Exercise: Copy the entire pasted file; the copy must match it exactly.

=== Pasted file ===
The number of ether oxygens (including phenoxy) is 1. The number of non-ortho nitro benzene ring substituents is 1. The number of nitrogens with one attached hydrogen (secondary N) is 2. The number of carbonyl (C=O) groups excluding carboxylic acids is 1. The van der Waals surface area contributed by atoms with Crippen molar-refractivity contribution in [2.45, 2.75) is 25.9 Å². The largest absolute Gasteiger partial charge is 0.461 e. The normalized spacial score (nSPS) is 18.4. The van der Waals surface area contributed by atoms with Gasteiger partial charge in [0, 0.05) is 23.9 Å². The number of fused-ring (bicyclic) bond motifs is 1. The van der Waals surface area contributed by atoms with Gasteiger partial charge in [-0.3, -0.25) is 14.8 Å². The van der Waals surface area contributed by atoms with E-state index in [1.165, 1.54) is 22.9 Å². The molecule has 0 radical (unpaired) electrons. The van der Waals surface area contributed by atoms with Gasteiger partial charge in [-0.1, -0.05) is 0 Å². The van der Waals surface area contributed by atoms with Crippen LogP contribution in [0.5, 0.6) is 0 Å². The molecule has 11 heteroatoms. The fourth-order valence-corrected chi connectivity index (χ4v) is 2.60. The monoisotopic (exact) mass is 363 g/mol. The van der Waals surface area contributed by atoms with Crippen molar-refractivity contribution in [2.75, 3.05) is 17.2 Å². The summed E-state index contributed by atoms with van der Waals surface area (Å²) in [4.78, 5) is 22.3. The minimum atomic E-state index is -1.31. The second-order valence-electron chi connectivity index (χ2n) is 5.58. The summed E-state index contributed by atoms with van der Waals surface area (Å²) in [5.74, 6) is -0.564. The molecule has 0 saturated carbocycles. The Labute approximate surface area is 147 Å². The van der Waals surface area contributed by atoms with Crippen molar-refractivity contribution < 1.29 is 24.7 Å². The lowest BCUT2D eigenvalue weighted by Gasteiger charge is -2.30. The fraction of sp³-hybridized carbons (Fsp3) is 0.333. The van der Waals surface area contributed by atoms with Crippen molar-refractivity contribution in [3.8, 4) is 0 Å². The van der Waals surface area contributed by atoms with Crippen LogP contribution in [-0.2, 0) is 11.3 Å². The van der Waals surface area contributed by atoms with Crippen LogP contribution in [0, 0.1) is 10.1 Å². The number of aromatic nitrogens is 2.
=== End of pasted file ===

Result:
The number of ether oxygens (including phenoxy) is 1. The number of non-ortho nitro benzene ring substituents is 1. The number of nitrogens with one attached hydrogen (secondary N) is 2. The number of carbonyl (C=O) groups excluding carboxylic acids is 1. The van der Waals surface area contributed by atoms with Crippen molar-refractivity contribution in [2.45, 2.75) is 25.9 Å². The largest absolute Gasteiger partial charge is 0.461 e. The normalized spacial score (nSPS) is 18.4. The van der Waals surface area contributed by atoms with Gasteiger partial charge in [0, 0.05) is 23.9 Å². The number of fused-ring (bicyclic) bond motifs is 1. The van der Waals surface area contributed by atoms with Gasteiger partial charge in [-0.3, -0.25) is 14.8 Å². The van der Waals surface area contributed by atoms with E-state index in [1.165, 1.54) is 22.9 Å². The molecule has 0 radical (unpaired) electrons. The van der Waals surface area contributed by atoms with Gasteiger partial charge in [-0.1, -0.05) is 0 Å². The van der Waals surface area contributed by atoms with Crippen LogP contribution in [0.5, 0.6) is 0 Å². The molecule has 11 heteroatoms. The fourth-order valence-corrected chi connectivity index (χ4v) is 2.60. The monoisotopic (exact) mass is 363 g/mol. The van der Waals surface area contributed by atoms with Crippen molar-refractivity contribution in [2.75, 3.05) is 17.2 Å². The summed E-state index contributed by atoms with van der Waals surface area (Å²) in [4.78, 5) is 22.3. The minimum atomic E-state index is -1.31. The second-order valence-electron chi connectivity index (χ2n) is 5.58. The summed E-state index contributed by atoms with van der Waals surface area (Å²) in [5.74, 6) is -0.564. The molecule has 0 saturated carbocycles. The Labute approximate surface area is 147 Å². The van der Waals surface area contributed by atoms with Crippen molar-refractivity contribution < 1.29 is 24.7 Å². The lowest BCUT2D eigenvalue weighted by Gasteiger charge is -2.30. The fraction of sp³-hybridized carbons (Fsp3) is 0.333. The van der Waals surface area contributed by atoms with Crippen molar-refractivity contribution in [3.8, 4) is 0 Å². The van der Waals surface area contributed by atoms with Crippen LogP contribution in [-0.2, 0) is 11.3 Å². The van der Waals surface area contributed by atoms with Crippen LogP contribution in [0, 0.1) is 10.1 Å². The number of aromatic nitrogens is 2.